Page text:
This week on “The Deuce,” it’s a triumphant day for the porn industry in New York City. The courts have dropped all charges against pornography producers, who are now free to film and sell as much porn as they’d like. Though it’s a relatively tame episode in comparison to last week’s shell-shocking “What Kind of Bad?”, it sets up the next chapter in the Golden Age of Pornography with anticipation. The episode’s title, “Why Me?”, stems from an existential moment that Vinny has with Rudy.
Vinny, Candy and Doreen peer through the looking glass, and we discover how others see them and they see themselves — and it’s not always pretty. “I See Money” is the most honest and poignant episode of “The Deuce” yet. Directed by Alex Hall, the episode shows deep and key conversations where characters only speak to each other through mirror reflections rather than face to face.
There’s no honor among thieves, but there is among prostitutes. The third episode of “The Deuce,” titled “The Principle Is All,” is inspired by the line that a john yells at Lori after he claims she charged him too much ($10 to be exact). But beyond his platitude to justify his nickle-and-diming, the title refers to the principles that the sex workers and pimps follow to live and thrive in their world.
Muck Rack makes it simple to find people, tweets, or articles that mention any name, keyword, company, hashtag etc. We've compiled this guide to help you make the most of your search.
Selecting a term
Start searching tweets, articles from media outlets, articles mentioned in tweets, journalists'
names, titles and bios with some suggested searches:
Companies or Topics (e.g. iPhone, Microsoft)
Phrases (e.g. "cloud computing") — use quotes to keep the terms together
Twitter handles (e.g. @username) — returns those who have mentioned or replied to
Names (e.g. "David Pogue")
Hashtags (e.g. #sxsw, #london2012)
Bio details (e.g. vegan, Olympics, father)
Muck Rack's Advanced Search allows for many boolean operators.
Find results that mention multiple specified terms, use AND or
+. For example, ensure each result contains both Elon Musk and Mark Zuckerberg by
searching Musk AND Zuckerberg or Musk + Zuckerberg.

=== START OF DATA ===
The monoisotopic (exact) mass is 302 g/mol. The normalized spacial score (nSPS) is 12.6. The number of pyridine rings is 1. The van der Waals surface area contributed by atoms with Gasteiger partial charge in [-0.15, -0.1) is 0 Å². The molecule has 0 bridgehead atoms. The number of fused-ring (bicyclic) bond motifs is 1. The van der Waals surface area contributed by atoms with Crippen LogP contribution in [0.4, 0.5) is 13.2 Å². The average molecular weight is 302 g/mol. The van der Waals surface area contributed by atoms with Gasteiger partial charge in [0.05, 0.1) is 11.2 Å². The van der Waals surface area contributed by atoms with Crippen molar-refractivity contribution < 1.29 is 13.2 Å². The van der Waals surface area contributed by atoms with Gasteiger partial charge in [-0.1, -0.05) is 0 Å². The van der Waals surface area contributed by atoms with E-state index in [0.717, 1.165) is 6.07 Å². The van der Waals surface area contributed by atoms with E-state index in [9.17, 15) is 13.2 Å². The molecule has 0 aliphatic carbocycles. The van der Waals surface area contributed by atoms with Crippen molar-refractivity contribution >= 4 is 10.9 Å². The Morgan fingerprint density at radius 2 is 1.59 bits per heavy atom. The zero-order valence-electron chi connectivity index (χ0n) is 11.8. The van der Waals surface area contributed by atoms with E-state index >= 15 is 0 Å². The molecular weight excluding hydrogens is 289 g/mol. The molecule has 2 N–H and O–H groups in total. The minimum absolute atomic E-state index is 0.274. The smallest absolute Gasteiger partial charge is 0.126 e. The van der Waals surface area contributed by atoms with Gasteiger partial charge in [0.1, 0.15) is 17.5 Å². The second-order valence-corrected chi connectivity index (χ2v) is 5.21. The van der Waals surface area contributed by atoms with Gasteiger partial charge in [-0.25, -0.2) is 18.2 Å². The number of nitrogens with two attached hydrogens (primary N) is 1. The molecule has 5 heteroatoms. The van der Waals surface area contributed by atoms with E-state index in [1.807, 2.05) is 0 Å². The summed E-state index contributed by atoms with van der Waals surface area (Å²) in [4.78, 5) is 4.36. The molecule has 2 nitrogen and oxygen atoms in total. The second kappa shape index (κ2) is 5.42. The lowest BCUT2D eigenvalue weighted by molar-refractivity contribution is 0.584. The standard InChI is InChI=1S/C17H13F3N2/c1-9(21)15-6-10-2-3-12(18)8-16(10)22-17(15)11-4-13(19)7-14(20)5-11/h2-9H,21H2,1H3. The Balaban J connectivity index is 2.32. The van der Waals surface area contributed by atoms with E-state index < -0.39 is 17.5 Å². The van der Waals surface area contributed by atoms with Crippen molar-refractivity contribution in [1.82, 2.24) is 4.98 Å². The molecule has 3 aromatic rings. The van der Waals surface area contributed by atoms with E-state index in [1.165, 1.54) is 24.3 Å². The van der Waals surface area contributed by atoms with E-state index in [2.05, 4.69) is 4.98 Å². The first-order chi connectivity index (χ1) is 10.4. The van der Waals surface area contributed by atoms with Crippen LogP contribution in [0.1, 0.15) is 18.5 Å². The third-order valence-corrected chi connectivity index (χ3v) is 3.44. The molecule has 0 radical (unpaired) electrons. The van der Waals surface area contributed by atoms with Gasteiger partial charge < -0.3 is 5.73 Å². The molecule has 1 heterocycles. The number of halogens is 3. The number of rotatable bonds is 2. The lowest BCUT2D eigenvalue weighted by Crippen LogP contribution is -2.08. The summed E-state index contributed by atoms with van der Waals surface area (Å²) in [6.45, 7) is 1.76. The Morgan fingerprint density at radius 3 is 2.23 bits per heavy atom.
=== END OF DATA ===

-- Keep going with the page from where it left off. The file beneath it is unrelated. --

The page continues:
Use the operators OR or , to broaden your search when you'd like either of
multiple terms to appear in results. (This is the default behavior of our search when no operators
are used). For example, results will contain either cake or cookie by searching cake OR cookie or cake,cookie
Use NOT or - to subtract results from your search. For
example, searching Disney will yield results about the Walt Disney Company as well as Walt Disney
World Resort. To exclude mentions of Disney World, search for Disney -World or Disney
When using one of these operators with a phrase, enclose it in quotation marks. For example, you can
find results about smartphones excluding Apple's iPhone 4S by searching smartphone -"iPhone
Exact case matching or punctuation
If you're searching for a brand name or keyword that relies on specific punctuation marks or capitalization, you can
find results that match your exact query by adding matchcase: before the keyword you're searching for, like matchcase:E*TRADE .
Use parentheses to separate multiple
boolean phrases. For example, to find journalists talking about having fun in Disney World or
Disneyland, search for ("disney world" OR disneyland) AND fun.
An asterisk can be used to search for any variation of a root word truncated by the asterisk. For example, searching for admin* will return results for administrator, administration, administer, administered, etc.
A near operator is an AND operator where you can control the distance between the words. You can vary the distance the near operation uses by adding a forward slash and number (between 0-99) such as strawberries NEAR/10 "whipped cream", which means the strawberries must exist within 10 words of "whipped cream".